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11 November 2021, Online
IJMS Webinar | Amniotic Fluid and Placental Membranes as Sources of Stem Cells

Significant recent advances in the regenerative therapy have intensified the research on different sources of stem cells. Although embryonic and adult tissues can be used for the isolation of pluripotent stem cells, significant limitations, including ethical concerns, complexity of isolation/culture and tumorigenicity, have hindered translation of laboratory findings into clinical practice.

Stem cell research drew the attention toward amniotic membrane and amniotic fluid stem cells, since these sources possess many advantages: first of all cells can be extracted from discarded fetal material, secondly abundant stem cells can be obtained and finally, these stem cell sources are free from ethical considerations and tumorigenicity. Stem cells derived from amniotic fluid and membranes possess embryonic stem cell-like differentiation capability and, similar to mesenchymal stem cells, are also able to modulate the local immune response. Their reduced immunogenicity and immunomodulatory properties allow their use in allo and xeno-transplantation settings. These, and other properties, make these cells attractive for cellular therapy.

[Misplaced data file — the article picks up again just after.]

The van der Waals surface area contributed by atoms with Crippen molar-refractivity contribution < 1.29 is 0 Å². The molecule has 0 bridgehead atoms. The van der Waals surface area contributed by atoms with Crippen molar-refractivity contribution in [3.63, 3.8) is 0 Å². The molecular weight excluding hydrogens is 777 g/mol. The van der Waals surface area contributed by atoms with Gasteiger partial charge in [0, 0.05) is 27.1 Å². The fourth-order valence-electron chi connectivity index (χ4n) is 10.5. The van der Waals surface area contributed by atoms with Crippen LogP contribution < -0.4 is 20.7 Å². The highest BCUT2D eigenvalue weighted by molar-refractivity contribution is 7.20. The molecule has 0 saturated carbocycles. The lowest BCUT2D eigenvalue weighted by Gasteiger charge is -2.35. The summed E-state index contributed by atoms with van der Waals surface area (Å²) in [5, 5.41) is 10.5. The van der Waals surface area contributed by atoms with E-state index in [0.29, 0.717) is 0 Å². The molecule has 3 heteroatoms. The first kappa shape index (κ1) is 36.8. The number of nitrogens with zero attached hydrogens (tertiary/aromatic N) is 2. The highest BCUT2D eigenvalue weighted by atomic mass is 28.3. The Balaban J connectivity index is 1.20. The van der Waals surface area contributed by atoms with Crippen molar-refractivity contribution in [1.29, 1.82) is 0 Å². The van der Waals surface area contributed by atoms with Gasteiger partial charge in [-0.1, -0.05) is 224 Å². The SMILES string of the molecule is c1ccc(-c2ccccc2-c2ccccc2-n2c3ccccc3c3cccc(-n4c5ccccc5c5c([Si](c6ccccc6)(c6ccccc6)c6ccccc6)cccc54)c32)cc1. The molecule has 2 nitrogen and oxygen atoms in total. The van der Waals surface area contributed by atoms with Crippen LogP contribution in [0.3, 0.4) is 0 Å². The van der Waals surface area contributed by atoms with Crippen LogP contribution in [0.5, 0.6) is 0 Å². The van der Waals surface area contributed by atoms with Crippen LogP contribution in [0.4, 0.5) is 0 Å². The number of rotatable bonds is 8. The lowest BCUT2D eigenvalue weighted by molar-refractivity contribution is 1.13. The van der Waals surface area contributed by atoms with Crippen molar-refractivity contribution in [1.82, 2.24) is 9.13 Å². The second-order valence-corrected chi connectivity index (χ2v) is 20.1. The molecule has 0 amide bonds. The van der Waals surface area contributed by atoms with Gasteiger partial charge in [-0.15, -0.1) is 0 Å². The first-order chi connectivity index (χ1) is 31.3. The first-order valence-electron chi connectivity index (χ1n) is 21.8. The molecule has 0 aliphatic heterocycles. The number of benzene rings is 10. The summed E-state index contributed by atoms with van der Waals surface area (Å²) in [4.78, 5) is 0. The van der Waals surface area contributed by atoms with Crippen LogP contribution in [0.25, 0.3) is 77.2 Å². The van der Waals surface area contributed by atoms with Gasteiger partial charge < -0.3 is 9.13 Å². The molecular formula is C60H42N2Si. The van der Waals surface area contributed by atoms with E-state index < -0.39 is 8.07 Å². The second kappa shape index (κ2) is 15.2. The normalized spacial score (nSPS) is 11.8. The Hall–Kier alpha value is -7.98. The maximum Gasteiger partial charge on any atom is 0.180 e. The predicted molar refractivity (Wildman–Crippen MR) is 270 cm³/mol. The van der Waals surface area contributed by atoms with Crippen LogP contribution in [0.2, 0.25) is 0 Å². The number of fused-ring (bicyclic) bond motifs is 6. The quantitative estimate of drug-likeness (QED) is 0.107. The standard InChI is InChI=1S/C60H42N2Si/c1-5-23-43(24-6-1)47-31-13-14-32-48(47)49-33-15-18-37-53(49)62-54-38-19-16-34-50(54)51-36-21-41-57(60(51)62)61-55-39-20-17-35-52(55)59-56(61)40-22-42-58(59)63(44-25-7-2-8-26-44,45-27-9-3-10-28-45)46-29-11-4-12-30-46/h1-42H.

This webinar features four eminent related experts covering researches into molecular biology, biochemistry, and physiology of amniotic fluid and placental membranes as sources of stem cells.

The following experts will present and talk:

  • Prof. Dr. Tullia Maraldi, Department of Biomedical, Metabolic and Neural Sciences, University of Modena and Reggio Emilia, Italy
  • Prof. Dr. Valentina Russo, Department of Biomedical, Metabolic and Neural Sciences, University of Modena and Reggio Emilia, Italy
  • Prof. Dr. Nicholas R. Forsyth, School of Pharmacy and Bioengineering, Keele University, UK
  • Dr. Sveva Bollini, Experimental Biology Unit, Department of Experimental Medicine (DIMES), University of Genova, Italy

When? 11 November 2021 at 2:00pm CET | 8:00am EDT | 8:00pm CST Asia

Click here to register now!

Interested in contributing to the topic? You can find the Special Issues linked to this topic and open for submission by clicking here.


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